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Air Force One crew member speaks to Rotary Club; Shares stories on Clinton and Bush

By Staff | Oct 9, 2008

Bill Thomas has been there when history was written; those indelible moments in the annals of American chronology, where the pride, strength and failures of the nation were on stage for the world to see.

As a communications officer on Air Force One, Thomas was in Sarasota with President George W. Bush when the World Trade Center was attacked. He was there when the president flew over New Orleans to surgery the damage from Hurricane Katrina.

Thomas told those types of stories from his 12 years on Air Force One with the Cape Rotary Club on Tuesday at La Venezia, sharing stories and information about the various planes that serve as Air Force One.

“Everybody wants to be there,” he said of the Air Force One crew. “Everybody wants to fulfill the mission. It’s a zero fail mission, you never want to tell the president, ‘No.'”

He spent six years with Bill Clinton and six with Bush, touching down on every continent with the exception of Antarctica, even though he came very close.

He had the opportunity to meet and greet celebrities Steven Speilberg and Harrison Ford aboard Air Force One, the latter doing research for a movie.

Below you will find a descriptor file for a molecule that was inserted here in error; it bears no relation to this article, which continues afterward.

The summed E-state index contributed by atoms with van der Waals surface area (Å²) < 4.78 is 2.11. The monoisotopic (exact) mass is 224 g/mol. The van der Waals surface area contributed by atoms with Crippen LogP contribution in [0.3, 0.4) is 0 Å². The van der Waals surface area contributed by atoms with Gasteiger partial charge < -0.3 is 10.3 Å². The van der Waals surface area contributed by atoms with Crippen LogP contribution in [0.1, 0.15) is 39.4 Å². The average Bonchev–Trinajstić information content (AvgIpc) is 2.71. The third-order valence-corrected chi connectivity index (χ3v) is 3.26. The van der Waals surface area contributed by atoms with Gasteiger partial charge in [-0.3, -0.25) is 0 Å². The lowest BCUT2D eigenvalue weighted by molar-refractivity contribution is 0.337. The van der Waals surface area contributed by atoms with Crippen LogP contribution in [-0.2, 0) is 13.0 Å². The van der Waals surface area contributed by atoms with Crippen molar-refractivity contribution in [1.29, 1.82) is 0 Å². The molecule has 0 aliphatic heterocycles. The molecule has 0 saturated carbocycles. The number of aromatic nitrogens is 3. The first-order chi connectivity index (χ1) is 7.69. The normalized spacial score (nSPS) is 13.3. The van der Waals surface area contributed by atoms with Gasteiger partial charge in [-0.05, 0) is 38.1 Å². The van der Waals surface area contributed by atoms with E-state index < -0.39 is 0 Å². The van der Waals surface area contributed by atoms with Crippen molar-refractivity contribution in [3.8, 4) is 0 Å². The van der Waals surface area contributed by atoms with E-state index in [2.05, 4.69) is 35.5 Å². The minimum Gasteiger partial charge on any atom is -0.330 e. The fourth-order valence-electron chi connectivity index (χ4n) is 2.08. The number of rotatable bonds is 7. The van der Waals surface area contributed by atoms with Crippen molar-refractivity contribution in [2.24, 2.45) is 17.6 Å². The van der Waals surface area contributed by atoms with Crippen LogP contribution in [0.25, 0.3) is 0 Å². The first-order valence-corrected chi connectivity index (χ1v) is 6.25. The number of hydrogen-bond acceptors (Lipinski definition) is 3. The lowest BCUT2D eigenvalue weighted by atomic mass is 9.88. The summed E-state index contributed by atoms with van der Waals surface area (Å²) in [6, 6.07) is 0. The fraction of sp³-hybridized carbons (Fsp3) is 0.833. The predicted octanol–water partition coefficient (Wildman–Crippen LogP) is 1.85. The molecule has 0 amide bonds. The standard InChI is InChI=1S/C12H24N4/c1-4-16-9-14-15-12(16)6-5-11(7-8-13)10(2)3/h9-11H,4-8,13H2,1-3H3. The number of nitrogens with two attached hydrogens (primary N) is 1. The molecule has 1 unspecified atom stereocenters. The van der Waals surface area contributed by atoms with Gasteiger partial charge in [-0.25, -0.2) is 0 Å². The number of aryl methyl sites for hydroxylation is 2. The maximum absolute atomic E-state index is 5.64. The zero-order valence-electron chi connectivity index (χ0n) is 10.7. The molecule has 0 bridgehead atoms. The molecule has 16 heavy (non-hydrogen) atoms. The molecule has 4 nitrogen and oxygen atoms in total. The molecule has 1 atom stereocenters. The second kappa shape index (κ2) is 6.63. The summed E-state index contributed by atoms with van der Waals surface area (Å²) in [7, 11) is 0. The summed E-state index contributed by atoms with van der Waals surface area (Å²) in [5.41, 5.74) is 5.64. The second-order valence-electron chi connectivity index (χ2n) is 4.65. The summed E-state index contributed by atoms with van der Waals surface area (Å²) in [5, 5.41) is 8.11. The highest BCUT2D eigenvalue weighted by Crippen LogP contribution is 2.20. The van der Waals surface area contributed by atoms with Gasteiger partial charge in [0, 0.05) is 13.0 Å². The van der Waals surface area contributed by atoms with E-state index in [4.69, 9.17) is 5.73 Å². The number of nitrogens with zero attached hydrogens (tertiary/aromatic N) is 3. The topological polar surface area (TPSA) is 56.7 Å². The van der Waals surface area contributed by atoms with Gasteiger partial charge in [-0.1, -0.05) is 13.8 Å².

He said he spent a lot of time on the West Coast and met a lot of celebrities while flying with Clinton, and that the Clintons had no “primary home” in Arkansas, instead spending their downtime in places like Martha’s Vineyard and Nantucket Island.

It was during his time with Bush, of course, that he witnessed firsthand some of those now infamous moments in American history.

As a crew member, Thomas said it was important during those moments to separate emotion from the task at hand.

“It was very surreal,” Thomas said of those initial moments during Sept. 11, 2001. “But for us, the crew was very professional, very calm. We have very specific guidelines and procedures in place.”

Thomas and his family have been in the Cape now for about two years. He “retired” from Air Force One at the age of 37, moving into the private sector to open his own travel agency that specializes in tropical destinations.

He said his priorities “shifted” after his time on Air Force One, focusing on family and business.

Still, being apart of that history was “awesome” for Thomas, even when Bush circled a devastated New Orleans.

“It was a more humbling experience than anything,” he said of Air Force One. “Being just a small player is this big puzzle. It’s an honor to be a part of that, making it a success.”